var assertionMessage: String? = nil

        FatalErrorUtil.replaceFatalError { message, _, _ in
            assertionMessage = message
            expectation.fulfill()
            self.unreachable()
        }

        DispatchQueue.global(qos: .userInitiated).async(execute: testcase)

        waitForExpectations(timeout: 2) { _ in
            XCTAssertEqual(assertionMessage, expectedMessage)

            FatalErrorUtil.restoreFatalError()
        }
    }

    private func unreachable() -> Never {
        repeat {
            RunLoop.current.run()
        } while (true)
    }
}

Test Example

We’ve completed everything to test our fatalError calls.

Now, we can see a plain example to understand how to use the new method expectFatalError.

Let’s consider the following Handler class:

class Handler {
    func handle(value: Int) {
        guard value > 5 else {
            fatalError("value is too small")
        }
    }
}

We call a fatalError if the argument of handle is less than 6.

We can test this method like this:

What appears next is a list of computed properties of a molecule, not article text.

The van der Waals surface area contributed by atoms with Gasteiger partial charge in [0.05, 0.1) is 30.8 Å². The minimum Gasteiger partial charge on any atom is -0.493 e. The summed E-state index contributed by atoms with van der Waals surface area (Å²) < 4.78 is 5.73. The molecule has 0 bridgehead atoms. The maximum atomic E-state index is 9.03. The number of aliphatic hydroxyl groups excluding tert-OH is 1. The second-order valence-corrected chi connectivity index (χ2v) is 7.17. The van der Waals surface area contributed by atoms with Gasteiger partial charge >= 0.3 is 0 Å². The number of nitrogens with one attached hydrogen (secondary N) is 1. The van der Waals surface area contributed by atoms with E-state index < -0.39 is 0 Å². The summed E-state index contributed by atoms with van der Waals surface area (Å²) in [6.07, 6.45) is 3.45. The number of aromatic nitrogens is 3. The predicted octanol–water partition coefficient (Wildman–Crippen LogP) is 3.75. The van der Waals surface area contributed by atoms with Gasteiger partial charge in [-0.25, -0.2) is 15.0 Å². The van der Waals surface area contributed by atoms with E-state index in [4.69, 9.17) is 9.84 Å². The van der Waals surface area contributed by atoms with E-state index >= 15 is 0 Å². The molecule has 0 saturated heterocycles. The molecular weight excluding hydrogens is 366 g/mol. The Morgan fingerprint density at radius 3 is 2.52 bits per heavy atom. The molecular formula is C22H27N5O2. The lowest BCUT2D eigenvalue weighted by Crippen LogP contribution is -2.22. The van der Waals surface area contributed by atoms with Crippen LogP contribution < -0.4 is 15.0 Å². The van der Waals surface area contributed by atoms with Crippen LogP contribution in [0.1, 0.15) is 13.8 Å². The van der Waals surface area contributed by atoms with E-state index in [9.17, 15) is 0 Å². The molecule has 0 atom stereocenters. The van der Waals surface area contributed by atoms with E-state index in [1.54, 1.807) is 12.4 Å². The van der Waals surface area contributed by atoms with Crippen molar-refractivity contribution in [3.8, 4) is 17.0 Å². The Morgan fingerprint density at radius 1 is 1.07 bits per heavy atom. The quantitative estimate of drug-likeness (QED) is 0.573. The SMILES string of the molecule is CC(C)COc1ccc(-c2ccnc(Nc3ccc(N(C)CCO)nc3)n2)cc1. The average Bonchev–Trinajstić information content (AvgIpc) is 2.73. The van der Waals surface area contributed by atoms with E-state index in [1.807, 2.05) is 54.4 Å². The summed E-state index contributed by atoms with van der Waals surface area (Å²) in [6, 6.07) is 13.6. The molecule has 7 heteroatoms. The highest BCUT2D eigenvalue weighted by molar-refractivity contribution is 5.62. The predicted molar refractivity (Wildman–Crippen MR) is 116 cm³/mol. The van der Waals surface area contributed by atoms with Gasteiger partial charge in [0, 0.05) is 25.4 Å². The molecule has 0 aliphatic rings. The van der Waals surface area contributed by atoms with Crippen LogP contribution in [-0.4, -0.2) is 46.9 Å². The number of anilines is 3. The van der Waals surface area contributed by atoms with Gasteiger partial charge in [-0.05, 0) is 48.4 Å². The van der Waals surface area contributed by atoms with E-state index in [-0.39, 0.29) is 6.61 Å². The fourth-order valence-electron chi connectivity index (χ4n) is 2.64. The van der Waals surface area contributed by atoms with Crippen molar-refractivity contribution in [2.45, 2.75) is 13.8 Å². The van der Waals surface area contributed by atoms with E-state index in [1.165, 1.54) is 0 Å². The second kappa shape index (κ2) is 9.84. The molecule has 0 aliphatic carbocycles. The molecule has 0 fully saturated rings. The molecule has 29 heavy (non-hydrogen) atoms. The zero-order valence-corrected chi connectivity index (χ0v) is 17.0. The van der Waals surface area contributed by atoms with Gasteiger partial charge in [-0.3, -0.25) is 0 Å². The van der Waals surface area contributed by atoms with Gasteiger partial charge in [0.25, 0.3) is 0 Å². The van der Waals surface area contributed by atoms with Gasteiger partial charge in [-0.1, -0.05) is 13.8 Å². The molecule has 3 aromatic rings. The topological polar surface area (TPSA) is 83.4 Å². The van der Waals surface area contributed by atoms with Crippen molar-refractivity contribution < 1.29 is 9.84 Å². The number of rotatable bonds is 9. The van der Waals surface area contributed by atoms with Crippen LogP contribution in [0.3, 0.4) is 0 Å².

class HandlerTests: XCTestCase {
    func test_Handler_ValueLessThanSix_CallsFatalError() {
        let handler = Handler()

        expectFatalError(expectedMessage: "value is too small") {
            handler.handle(value: 3)
        }
    }
}

This test would fail if either the method handle doesn’t call the fatalError or if expectedMessage is not the same message as the fatalError.

Conclusion

In this article, we focused on the fatalError but we can use a similar approach for other failure methods like assert and preconditionFailure. You can have a look here for more details.

Reference Links

Topics:
mobile ,mobile testing ,swift ,mobile app development ,ios